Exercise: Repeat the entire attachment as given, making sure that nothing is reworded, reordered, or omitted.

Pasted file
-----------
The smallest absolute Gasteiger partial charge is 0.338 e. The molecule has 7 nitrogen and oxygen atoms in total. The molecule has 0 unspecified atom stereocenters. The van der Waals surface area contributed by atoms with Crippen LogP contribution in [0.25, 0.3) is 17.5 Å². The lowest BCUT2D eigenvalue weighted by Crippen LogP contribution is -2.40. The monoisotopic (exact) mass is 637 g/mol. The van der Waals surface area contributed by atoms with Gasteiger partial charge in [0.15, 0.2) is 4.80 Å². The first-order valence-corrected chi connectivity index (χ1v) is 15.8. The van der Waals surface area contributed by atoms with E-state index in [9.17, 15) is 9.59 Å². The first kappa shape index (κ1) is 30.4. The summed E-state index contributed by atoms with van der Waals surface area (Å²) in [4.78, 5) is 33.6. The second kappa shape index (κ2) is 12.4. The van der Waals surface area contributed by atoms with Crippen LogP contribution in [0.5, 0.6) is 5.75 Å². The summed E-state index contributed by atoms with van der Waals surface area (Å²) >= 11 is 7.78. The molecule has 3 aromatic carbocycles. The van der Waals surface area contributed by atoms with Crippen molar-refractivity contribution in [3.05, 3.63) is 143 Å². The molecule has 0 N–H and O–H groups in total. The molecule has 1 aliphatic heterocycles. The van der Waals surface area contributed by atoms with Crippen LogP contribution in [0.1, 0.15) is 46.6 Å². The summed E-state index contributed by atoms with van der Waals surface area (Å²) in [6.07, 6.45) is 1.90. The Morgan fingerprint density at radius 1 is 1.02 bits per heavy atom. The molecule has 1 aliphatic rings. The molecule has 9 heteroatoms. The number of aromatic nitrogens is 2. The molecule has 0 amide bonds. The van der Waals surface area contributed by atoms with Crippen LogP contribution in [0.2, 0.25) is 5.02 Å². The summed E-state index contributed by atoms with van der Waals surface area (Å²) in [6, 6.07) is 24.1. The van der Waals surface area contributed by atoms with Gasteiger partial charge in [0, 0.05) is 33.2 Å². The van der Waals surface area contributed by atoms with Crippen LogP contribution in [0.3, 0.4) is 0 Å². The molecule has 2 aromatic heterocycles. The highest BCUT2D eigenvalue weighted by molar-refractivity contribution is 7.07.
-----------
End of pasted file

The smallest absolute Gasteiger partial charge is 0.338 e. The molecule has 7 nitrogen and oxygen atoms in total. The molecule has 0 unspecified atom stereocenters. The van der Waals surface area contributed by atoms with Crippen LogP contribution in [0.25, 0.3) is 17.5 Å². The lowest BCUT2D eigenvalue weighted by Crippen LogP contribution is -2.40. The monoisotopic (exact) mass is 637 g/mol. The van der Waals surface area contributed by atoms with Gasteiger partial charge in [0.15, 0.2) is 4.80 Å². The first-order valence-corrected chi connectivity index (χ1v) is 15.8. The van der Waals surface area contributed by atoms with E-state index in [9.17, 15) is 9.59 Å². The first kappa shape index (κ1) is 30.4. The summed E-state index contributed by atoms with van der Waals surface area (Å²) in [4.78, 5) is 33.6. The second kappa shape index (κ2) is 12.4. The van der Waals surface area contributed by atoms with Crippen LogP contribution in [0.5, 0.6) is 5.75 Å². The summed E-state index contributed by atoms with van der Waals surface area (Å²) >= 11 is 7.78. The molecule has 3 aromatic carbocycles. The van der Waals surface area contributed by atoms with Crippen molar-refractivity contribution in [3.05, 3.63) is 143 Å². The molecule has 0 N–H and O–H groups in total. The molecule has 1 aliphatic heterocycles. The van der Waals surface area contributed by atoms with Crippen LogP contribution in [0.1, 0.15) is 46.6 Å². The summed E-state index contributed by atoms with van der Waals surface area (Å²) in [6.07, 6.45) is 1.90. The Morgan fingerprint density at radius 1 is 1.02 bits per heavy atom. The molecule has 1 aliphatic rings. The molecule has 9 heteroatoms. The number of aromatic nitrogens is 2. The molecule has 0 amide bonds. The van der Waals surface area contributed by atoms with Crippen LogP contribution in [0.2, 0.25) is 5.02 Å². The summed E-state index contributed by atoms with van der Waals surface area (Å²) in [6, 6.07) is 24.1. The van der Waals surface area contributed by atoms with Gasteiger partial charge in [0, 0.05) is 33.2 Å². The van der Waals surface area contributed by atoms with Crippen LogP contribution in [0.3, 0.4) is 0 Å². The molecule has 2 aromatic heterocycles. The highest BCUT2D eigenvalue weighted by molar-refractivity contribution is 7.07.